- Provide information regarding amenorrhea, how it can be diagnosed and treated
- Highlight consistently missing your period is NOT NORMAL, no matter your level of athletic or fitness training
- Indicate you should seek the assistance of a specialised women’s health general practitioner (GP) if you have not commenced menstruation by 14 years of age, or have missed three consecutive periods, as amenorrhea has many detrimental long-term effects
- Normalise the conversation around menstrual dysfunction to improve athlete awareness, health and performance
What is amenorrhea?
Amenorrhea is known as the absence of menstrual periods which is often brought about through disruption in the reproduction system. This condition occurs within 3-5% of those who menstruate and can often cause distress to the person experiencing it and possible additional health problems.
While amenorrhea can occur in female athletes from any sport or level of expertise, it is not an acceptable consequence of any level of athletic or fitness training.
What causes amenorrhea?
There is an array of potential causes for amenorrhea which may include the following:
- Birth control use
- Either low weight or being underweight
- High stress levels
- Overtraining syndrome
- Low energy availability
- Eating disorders such as anorexia and/or bulimia
- PCOS (Polycystic Ovary Syndrome)
- Genetic conditions (i.e., Turners Syndrome)
- Pituitary gland issues
- Defects in the genital tract
- Premature ovarian failure
- Use of antidepressants and other mood-stabilising medications
- Weight gain
It’s important to note that even when one or several of the above causes are present, it may not cause an onset of amenorrhea, but it is something to be aware of and seek medical advice where necessary
What are the types of amenorrhea?
There are two types of amenorrhea, known as primary and secondary which are vastly different and often have varying causes.
Primary amenorrhea is often diagnosed by two determining factors:
- When menstruation hasn’t commenced by 14 years of age, paired with no signs of secondary sex characteristics (e.g., pubic hair and breast development).
- Menstruation hasn’t begun by 16 years of age despite sexual development being evident.
Secondary amenorrhea is more common in elite athletes and occurs following the absence of three or more consecutive menstrual cycles where there is no pregnancy or breastfeeding evident in those who have previously had menstrual cycles.
How is it diagnosed?
To diagnose amenorrhea, your doctor will need to eliminate all other possible causes first. This may include:
- Physical examination to examine your overall health
- Medical history assessment, including contraceptive use and gynaecological history
- Hormone tests
- Pregnancy test
How does it influence athletic performance?
If left untreated for an extended period of time, there are numerous long-term complications that may occur including:
- Poor adaptation to training
- High levels of blood cholesterol
- Increased risk of stress fractures
- Osteoporosis due to loss of bone mineral density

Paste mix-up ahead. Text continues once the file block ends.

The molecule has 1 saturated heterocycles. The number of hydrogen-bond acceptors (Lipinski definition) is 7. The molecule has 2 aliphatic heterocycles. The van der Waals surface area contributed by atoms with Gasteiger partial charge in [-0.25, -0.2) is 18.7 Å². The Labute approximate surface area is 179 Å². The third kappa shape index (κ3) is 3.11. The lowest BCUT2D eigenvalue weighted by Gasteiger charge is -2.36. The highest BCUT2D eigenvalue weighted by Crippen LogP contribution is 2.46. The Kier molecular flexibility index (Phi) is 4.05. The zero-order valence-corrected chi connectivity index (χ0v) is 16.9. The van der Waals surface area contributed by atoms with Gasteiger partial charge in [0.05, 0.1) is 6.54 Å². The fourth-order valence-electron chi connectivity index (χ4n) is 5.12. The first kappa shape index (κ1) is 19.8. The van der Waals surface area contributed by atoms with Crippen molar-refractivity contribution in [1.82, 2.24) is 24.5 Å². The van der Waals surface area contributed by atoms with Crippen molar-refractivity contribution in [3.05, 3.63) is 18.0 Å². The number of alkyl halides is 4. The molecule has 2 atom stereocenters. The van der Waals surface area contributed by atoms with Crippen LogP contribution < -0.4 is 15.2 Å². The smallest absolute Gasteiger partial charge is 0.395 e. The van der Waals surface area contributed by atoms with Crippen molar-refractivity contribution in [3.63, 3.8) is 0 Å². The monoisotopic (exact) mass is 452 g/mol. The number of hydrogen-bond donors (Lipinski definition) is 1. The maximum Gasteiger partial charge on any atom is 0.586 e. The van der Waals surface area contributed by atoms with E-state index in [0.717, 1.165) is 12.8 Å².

- Increased risk of musculoskeletal injuries
- Increased risk of heart disease later in life
- Reduced fertility
- Premature aging
Amenorrhoeic athletes are also at risk for RED-S. For more information, check out our RED-S module.
How is amenorrhea treated and managed?
While primary amenorrhea may resolve itself over time, your doctor will be able to assist you in this endeavour and explore options to treat secondary amenorrhea. Some treatment options may include but are not limited to:
- Referral to a nutritionist to adjust diet and achieve a healthy weight · Stress management techniques such as engagement in psychology and complementary therapies like yoga and meditation.
- Implementation of an appropriate exercise routine in the case of over exercising.
- Surgery and more invasive treatments are sometimes required in certain cases.
- Identification of any disordered eating or eating disorder behaviours often associated with RED-S and Amenorrhea.
If you have concerns about the absence of your menstrual cycle, we encourage you to seek medical assistance.
When should I see a doctor?
If you think you may have amenorrhea (i.e., your period has not commenced by 14 years of age or you have missed three consecutive periods) or have concerns about your menstrual cycle influencing your life and athletic performance, we recommend you get into contact with a specialised women’s General Practitioner or gynaecologist at Ignite Athlete as soon as practical.
They will be able to explore your symptoms in conjunction with a physical examination and assessment of your medical history, to identify whether further investigation is needed. If you track your menstrual cycle, this log will be beneficial to bring to your appointment.
- Amenorrhea is the absence of menstrual periods caused by a disruption in the reproduction system
- There are two types of amenorrhea: primary (menstruation hasn’t commenced by 14 years of age with no signs of secondary sex characteristics) or secondary (absence of three or more consecutive periods)
- Consistently missing your period is NOT NORMAL and requires further medical investigation and treatment by a specialised women’s health general practitioner (GP)